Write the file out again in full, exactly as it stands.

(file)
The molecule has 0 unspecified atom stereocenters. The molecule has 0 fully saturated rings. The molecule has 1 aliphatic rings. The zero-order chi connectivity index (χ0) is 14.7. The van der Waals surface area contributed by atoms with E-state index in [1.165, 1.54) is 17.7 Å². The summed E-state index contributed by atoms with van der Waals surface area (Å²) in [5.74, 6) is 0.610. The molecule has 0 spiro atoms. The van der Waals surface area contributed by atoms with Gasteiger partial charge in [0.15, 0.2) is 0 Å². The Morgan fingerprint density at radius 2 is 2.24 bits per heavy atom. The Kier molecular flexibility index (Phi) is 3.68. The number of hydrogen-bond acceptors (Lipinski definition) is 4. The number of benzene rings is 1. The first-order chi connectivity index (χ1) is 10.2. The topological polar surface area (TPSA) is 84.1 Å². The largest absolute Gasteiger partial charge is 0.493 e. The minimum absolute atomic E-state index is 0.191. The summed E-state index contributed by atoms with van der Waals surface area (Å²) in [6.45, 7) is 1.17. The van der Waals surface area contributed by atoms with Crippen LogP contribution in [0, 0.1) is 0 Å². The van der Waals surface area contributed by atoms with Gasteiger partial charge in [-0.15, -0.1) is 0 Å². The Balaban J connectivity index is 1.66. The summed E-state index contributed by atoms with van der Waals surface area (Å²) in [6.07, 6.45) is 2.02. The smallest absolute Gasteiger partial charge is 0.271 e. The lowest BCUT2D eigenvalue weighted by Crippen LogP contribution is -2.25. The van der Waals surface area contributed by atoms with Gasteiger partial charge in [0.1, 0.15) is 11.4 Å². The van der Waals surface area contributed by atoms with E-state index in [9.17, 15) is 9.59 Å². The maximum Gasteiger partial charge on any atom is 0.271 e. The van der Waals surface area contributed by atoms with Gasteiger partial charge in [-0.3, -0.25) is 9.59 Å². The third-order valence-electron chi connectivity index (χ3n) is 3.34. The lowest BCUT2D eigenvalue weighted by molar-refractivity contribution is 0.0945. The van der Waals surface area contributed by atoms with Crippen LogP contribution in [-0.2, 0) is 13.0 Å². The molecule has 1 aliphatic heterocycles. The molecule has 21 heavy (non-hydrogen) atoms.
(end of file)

The molecule has 0 unspecified atom stereocenters. The molecule has 0 fully saturated rings. The molecule has 1 aliphatic rings. The zero-order chi connectivity index (χ0) is 14.7. The van der Waals surface area contributed by atoms with E-state index in [1.165, 1.54) is 17.7 Å². The summed E-state index contributed by atoms with van der Waals surface area (Å²) in [5.74, 6) is 0.610. The molecule has 0 spiro atoms. The van der Waals surface area contributed by atoms with Gasteiger partial charge in [0.15, 0.2) is 0 Å². The Morgan fingerprint density at radius 2 is 2.24 bits per heavy atom. The Kier molecular flexibility index (Phi) is 3.68. The number of hydrogen-bond acceptors (Lipinski definition) is 4. The number of benzene rings is 1. The first-order chi connectivity index (χ1) is 10.2. The topological polar surface area (TPSA) is 84.1 Å². The largest absolute Gasteiger partial charge is 0.493 e. The minimum absolute atomic E-state index is 0.191. The summed E-state index contributed by atoms with van der Waals surface area (Å²) in [6.45, 7) is 1.17. The van der Waals surface area contributed by atoms with Crippen LogP contribution in [0, 0.1) is 0 Å². The van der Waals surface area contributed by atoms with Gasteiger partial charge in [-0.15, -0.1) is 0 Å². The Balaban J connectivity index is 1.66. The summed E-state index contributed by atoms with van der Waals surface area (Å²) in [6.07, 6.45) is 2.02. The smallest absolute Gasteiger partial charge is 0.271 e. The lowest BCUT2D eigenvalue weighted by Crippen LogP contribution is -2.25. The van der Waals surface area contributed by atoms with Gasteiger partial charge in [0.1, 0.15) is 11.4 Å². The van der Waals surface area contributed by atoms with E-state index in [9.17, 15) is 9.59 Å². The maximum Gasteiger partial charge on any atom is 0.271 e. The van der Waals surface area contributed by atoms with Gasteiger partial charge in [-0.3, -0.25) is 9.59 Å². The third-order valence-electron chi connectivity index (χ3n) is 3.34. The lowest BCUT2D eigenvalue weighted by molar-refractivity contribution is 0.0945. The van der Waals surface area contributed by atoms with Crippen LogP contribution in [-0.2, 0) is 13.0 Å². The molecule has 1 aliphatic heterocycles. The molecule has 21 heavy (non-hydrogen) atoms.